The attitudes, practices and experiences of midwives - SA HealthInfo

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The attitudes, practices and experiences of midwives - SA HealthInfo

Smoking during pregnancy:The attitudes, practices andexperiences of midwivesJeske PaijmansKatherine Everett


Methods• 24 in-depth, individual interviews• semi-structured• 16 clinics, urban centres, 4 provinces• Gauteng, Eastern Cape, Northern Cape,Western Cape


Current Practices• Smoking status assessed at first booking• Documented on clinic card• Follow up inconsistent, problem orientated approach• Advised to quit or cut down (5 a day)• Growth retardation, LBW and reduced lung function• Limited knowledge of risks and unable to givepractical advice• No educational resources


Current Practices• “It is mostly during the first booking that we ask aboutsmoking. You don’t ask the question all the time,unless you get the smell of smoke. Int 8.• When I problem comes up, I give advice. If it doesn’t,I won’t give advice or check to see if they have cutdown or stopped.” Int 4.• To educate, to educate, to keep on emphasising. Morethan that I don’t know.” Int 20.


Midwives’ beliefs• Smoking an important issue in antenatal care• Coloured women high risk group• Convinced of harm - calcification of placenta, LBW,own experiences• Emotional response• “I tell women that it is very, very wrong to smokeduring pregnancy.” Int 15.


Perceived role• Health education the responsibility of midwives• Duty to inform women of the risks• Conceded not doing enough• Competing priorities : HIV, alcohol and drugs


Perceived role• “It is not our responsibility to stop women smoking,We must tell them about the dangers, but it isultimately their decision. It is their life and their baby.”• “I told her that she must not feel bad. It is our fault ashealth educators. Maybe we could have gone into it ingreater depth and really explained to you. Maybe ifyou had known, you would not have done this.” Int14.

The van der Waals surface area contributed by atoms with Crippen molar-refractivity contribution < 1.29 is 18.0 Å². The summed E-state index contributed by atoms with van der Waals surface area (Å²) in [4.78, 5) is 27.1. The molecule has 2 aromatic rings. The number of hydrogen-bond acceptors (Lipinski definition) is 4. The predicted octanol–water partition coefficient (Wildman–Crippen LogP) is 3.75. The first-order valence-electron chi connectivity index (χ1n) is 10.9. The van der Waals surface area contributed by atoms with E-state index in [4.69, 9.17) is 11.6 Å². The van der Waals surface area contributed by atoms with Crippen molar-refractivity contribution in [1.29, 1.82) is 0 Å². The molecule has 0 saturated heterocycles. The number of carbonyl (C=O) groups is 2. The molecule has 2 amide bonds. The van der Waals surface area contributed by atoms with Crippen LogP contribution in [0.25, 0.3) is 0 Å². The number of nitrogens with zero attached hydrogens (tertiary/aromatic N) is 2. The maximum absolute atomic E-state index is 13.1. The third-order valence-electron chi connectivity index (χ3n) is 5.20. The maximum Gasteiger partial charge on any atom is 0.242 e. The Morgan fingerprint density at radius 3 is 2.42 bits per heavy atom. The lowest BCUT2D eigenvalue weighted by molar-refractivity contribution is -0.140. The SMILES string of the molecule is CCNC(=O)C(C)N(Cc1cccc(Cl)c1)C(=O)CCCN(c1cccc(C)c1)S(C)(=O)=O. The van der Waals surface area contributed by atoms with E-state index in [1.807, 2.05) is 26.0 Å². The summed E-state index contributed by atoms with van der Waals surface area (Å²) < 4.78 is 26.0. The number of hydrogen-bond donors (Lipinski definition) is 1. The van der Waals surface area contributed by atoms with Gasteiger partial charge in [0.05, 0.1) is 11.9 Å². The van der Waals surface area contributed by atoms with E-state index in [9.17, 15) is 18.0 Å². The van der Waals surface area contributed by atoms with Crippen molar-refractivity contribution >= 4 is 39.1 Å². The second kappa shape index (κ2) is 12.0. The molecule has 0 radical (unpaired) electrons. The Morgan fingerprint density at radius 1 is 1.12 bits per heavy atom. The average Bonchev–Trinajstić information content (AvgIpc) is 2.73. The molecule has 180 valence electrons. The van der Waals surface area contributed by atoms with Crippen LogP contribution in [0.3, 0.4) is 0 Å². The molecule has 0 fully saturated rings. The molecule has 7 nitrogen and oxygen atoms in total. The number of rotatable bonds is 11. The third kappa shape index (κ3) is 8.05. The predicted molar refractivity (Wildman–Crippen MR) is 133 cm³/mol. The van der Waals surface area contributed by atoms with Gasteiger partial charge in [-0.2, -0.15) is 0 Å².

Knowledge and beliefs ofpregnant women• Vague understanding• Concept of risk difficult to understand• Denial of personal risk and severity of harm• Fatalistic, low self efficacy, personal control


Knowledge and beliefs ofpregnant women• “They think however it is going to turn out, itwill turn out anyway. They see ‘ Smoking Kills’on the packs, but they don’t believe it.” Int 11.• “The general response is that it is too difficultto give up. Even those with a history ofmiscarriage will tell you its too difficult to giveup.” Int 20.


Knowledge and beliefs ofpregnant women• “If nothing happened in their previouspregnancies and I tell them they should stopsmoking, they look at me as if I really do notknow what I am talking about.” Int 20.


MWs attitudes to pregnantwomen who smoke• Judgemental and disapproving• No understanding of behavioural changetheory• Sympathetic to circumstances ofdisadvantaged women• Smoking a bad habit rather than an addiction


MWs attitudes to pregnant women whosmoke• “I get very irritated when they don’t takeresponsibility for their own health and their baby’s.”Int 8.• “They can smoke as much as they like, but not whenthey are pregnant.” Int 3.• “I said to one lady,’ I wish I could phone the policebecause you are abusing your child.” In17.• “These women should buy food instead ofcigarettes.” Int 23.


Adherence expectation• Low compliance with advice• PW resistant to changing behaviour• PW unconcerned• Women with planned pregnancies respondedmore positively• MWs demoralised, but persist out of sense ofduty


Adherence expectation• “Generally, women who smoke will carry on.What we say does not matter.”• “ We try, but mothers have a will of their own.”• “Some manage to stop with lots ofencouragement and praise, but it is very few.”• If it is a wanted pregnancy, they will try and dowhat is right and take your advice more readily.But if it isn’t, they have this don’t care attitude.”


Communication with PW• Authoritarian approach: paternalistic,domineering, expectations of compliance• “They tell me that I scold them. But I say whateverI want. I am not scared of anyone who comeshere.” Int 7.• “It is her baby, so it is for her to listen and dosomething about it.” Int 6.• “ If the baby is growth retarded, I give them anincredible lecture.” int 4.